A historic success
In the early summer of 2014, the Laurelhurst community in Portland was faced with the demolition of an iconic 1900s Spanish mission-style home that sat at the entry of their historic neighborhood. Fortunately for the home, the neighbors on the street where it lived included a historic preservation professional, a graphic designer, a communication expert and lots of willing volunteers.
Our first step was branding the home after the original owner, L.B. Markham, and developing a straightforward graphic approach -- tying the color to the notable red roof of the home. This gave us an easy way to talk about the home publicly (instead of "you know that house at the corner of 32nd and Glisan with the red roof?"), and an identifiable graphic standard to apply to all of our materials for "consistency efficiency." The SAVE THE MARKHAM HOME campaign was born and yard signs quickly sprang up -- along with a pretty big funding goal to get the home back from the developer.
The Save the Markham Home campaign was fueled by grassroots efforts, social media tools and media relations. I wasn't expecting to become the spokesperson for the effort, but all of a sudden I found myself doing TV, radio and newspaper interviews -- with my neighbor Barb Pierce (our resident historic preservation expert) doing back up -- and becoming very familiar with the ins and outs of demolition situation in Portland. Sometimes you just never know how you'll spend your summer!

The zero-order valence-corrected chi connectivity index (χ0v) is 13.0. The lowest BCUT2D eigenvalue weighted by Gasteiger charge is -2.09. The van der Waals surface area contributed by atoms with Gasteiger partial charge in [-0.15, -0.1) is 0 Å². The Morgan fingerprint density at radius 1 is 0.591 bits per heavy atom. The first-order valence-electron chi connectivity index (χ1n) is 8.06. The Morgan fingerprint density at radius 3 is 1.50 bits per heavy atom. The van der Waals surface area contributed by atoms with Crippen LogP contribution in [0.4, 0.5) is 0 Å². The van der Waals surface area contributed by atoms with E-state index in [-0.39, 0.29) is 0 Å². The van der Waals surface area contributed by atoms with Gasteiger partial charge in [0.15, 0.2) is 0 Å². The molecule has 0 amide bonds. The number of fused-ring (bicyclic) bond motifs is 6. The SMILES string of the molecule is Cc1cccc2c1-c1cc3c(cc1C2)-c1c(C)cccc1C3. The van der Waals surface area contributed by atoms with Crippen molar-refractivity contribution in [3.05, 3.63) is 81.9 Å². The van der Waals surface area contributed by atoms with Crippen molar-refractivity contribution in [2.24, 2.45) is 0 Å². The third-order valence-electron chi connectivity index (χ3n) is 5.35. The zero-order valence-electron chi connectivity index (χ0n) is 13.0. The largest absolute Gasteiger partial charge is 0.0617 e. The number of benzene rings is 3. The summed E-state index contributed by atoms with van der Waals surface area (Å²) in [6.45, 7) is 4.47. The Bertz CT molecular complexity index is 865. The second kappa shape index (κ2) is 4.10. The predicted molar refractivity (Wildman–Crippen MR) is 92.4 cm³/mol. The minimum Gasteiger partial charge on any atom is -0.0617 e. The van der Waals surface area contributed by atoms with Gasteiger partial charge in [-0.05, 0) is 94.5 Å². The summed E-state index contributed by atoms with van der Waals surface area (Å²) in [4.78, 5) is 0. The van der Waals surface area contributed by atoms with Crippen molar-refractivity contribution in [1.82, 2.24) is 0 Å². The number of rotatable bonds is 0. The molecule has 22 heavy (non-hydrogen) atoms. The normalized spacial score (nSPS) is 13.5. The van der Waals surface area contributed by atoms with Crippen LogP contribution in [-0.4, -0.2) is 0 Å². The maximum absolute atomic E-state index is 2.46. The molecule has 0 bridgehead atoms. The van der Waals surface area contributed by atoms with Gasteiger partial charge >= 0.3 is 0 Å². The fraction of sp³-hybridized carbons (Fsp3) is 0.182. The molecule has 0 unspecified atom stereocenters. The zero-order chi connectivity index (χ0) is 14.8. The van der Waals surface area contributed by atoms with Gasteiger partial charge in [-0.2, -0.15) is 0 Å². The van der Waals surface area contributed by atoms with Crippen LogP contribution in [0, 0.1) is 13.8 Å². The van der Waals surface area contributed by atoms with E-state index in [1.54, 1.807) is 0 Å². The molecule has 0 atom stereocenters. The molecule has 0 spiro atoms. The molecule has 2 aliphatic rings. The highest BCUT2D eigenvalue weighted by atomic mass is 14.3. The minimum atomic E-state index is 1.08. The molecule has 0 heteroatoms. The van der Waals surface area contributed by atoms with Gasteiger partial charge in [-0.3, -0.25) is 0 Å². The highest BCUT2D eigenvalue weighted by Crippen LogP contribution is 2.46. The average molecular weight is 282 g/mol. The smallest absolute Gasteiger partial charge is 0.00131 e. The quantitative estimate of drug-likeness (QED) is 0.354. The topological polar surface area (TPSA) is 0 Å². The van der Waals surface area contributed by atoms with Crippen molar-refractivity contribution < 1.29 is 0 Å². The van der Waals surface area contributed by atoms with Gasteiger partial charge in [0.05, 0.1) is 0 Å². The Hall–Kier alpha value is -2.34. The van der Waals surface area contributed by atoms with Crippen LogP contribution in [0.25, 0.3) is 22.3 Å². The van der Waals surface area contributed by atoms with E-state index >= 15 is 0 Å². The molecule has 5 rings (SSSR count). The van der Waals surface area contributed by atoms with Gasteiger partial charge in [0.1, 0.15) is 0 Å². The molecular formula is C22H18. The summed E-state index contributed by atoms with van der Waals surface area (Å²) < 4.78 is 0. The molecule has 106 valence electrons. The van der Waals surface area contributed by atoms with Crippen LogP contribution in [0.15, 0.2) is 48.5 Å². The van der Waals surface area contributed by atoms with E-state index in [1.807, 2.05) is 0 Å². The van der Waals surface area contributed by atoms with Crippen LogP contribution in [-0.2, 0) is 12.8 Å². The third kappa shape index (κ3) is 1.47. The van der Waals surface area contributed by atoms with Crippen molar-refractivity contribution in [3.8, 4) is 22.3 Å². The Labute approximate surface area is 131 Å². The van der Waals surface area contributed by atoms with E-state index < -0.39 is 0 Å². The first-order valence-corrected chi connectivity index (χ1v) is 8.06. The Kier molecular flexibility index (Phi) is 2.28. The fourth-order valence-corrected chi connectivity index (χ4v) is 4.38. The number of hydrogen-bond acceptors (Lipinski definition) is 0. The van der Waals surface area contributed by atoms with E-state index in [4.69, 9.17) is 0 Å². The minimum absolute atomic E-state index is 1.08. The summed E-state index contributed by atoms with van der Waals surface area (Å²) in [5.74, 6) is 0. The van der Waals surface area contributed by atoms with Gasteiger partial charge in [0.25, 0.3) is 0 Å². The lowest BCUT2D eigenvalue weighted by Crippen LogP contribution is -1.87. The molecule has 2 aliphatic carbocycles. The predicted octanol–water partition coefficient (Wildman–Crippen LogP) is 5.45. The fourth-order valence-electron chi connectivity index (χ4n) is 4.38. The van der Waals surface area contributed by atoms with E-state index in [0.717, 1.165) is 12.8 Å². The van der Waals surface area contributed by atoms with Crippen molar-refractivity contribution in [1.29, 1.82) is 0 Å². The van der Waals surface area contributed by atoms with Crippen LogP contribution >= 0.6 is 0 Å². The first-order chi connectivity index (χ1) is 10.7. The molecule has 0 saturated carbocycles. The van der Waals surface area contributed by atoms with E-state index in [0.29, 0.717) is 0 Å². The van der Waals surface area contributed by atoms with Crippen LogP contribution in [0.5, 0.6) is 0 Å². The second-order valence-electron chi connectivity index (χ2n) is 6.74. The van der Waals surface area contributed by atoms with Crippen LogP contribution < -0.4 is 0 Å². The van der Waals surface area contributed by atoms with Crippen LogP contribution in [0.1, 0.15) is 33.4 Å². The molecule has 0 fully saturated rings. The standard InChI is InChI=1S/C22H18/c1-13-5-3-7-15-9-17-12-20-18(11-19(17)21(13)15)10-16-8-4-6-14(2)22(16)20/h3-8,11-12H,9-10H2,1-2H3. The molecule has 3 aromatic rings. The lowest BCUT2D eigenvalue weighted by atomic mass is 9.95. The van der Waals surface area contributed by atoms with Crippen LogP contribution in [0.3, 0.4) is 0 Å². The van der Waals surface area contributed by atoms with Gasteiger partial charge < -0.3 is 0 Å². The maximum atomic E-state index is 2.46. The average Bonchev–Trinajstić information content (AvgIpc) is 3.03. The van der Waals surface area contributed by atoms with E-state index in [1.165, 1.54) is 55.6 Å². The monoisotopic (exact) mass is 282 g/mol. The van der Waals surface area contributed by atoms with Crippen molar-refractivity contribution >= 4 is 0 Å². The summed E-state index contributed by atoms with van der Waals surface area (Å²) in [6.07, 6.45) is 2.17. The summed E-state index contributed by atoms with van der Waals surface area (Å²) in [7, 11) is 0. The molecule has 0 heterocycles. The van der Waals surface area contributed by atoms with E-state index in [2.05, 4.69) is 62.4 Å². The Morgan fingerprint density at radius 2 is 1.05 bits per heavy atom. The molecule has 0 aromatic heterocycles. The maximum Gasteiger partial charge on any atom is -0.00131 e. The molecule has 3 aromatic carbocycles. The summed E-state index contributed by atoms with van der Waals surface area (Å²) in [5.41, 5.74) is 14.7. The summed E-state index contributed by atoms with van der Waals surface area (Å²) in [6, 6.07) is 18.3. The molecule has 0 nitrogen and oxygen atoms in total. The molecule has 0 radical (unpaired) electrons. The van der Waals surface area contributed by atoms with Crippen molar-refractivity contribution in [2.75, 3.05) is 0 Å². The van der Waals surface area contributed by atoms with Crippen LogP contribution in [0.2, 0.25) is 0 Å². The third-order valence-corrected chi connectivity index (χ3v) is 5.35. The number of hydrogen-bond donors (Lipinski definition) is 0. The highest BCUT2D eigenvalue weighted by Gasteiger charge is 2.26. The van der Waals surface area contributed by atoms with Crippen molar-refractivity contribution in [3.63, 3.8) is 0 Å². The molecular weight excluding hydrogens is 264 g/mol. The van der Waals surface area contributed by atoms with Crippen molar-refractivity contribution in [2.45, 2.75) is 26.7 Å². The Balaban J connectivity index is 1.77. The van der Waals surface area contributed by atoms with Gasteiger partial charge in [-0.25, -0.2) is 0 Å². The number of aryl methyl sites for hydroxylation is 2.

Our social media strategy started out with organic growth and updates, but quickly grew to daily posts and paid posts. With about 850 followers, we were proud of our engagement levels and realized we had a captive and very interested audience. We shared our media activity and demonstrated that our commitment was real and that we needed their support to help save the home.
The team created the Markham Home Hero donation campaign and aligned with the Architectural Heritage Center to provide nonprofit status. By September, John McCulloch of McCulloch Construction got word of the effort and stepped up to help purchase the home, with the neighbors needing to fill a much smaller funding gap.
From knocking on doors to a donation/information booth on the corner during Greekfest, the grand fundraising finale was a silent auction at Migration Brewing with donations from the neighborhood's business community and entertainment by Ashleigh Flynn and David Gerow. We truly pulled all the strings and levers to get as many people involved -- and had fun doing it.
The newly restored home will host an open house on April 24, 2016 from 11 a.m. to 4 p.m. Find out more about the history, our efforts, see the news coverage, and more photos of the home on the campaign's Facebook page.